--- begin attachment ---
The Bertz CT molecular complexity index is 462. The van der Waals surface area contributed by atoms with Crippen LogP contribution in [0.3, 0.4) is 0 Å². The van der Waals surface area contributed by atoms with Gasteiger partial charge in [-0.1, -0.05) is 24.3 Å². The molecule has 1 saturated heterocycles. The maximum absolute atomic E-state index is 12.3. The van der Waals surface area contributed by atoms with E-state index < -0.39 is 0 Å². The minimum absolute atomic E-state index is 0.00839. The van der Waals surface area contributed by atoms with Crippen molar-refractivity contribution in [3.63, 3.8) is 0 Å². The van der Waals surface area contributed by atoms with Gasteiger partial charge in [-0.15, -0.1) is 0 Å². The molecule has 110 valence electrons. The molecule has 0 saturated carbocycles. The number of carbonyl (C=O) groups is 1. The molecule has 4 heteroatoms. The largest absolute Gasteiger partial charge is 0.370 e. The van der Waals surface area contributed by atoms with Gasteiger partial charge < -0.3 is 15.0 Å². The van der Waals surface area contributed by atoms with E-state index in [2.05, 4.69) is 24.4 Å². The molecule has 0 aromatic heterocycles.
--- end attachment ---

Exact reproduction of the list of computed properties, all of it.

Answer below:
The Bertz CT molecular complexity index is 462. The van der Waals surface area contributed by atoms with Crippen LogP contribution in [0.3, 0.4) is 0 Å². The van der Waals surface area contributed by atoms with Gasteiger partial charge in [-0.1, -0.05) is 24.3 Å². The molecule has 1 saturated heterocycles. The maximum absolute atomic E-state index is 12.3. The van der Waals surface area contributed by atoms with E-state index < -0.39 is 0 Å². The minimum absolute atomic E-state index is 0.00839. The van der Waals surface area contributed by atoms with Crippen molar-refractivity contribution in [3.63, 3.8) is 0 Å². The van der Waals surface area contributed by atoms with Gasteiger partial charge in [-0.15, -0.1) is 0 Å². The molecule has 110 valence electrons. The molecule has 0 saturated carbocycles. The number of carbonyl (C=O) groups is 1. The molecule has 4 heteroatoms. The largest absolute Gasteiger partial charge is 0.370 e. The van der Waals surface area contributed by atoms with Gasteiger partial charge < -0.3 is 15.0 Å². The van der Waals surface area contributed by atoms with E-state index in [2.05, 4.69) is 24.4 Å². The molecule has 0 aromatic heterocycles.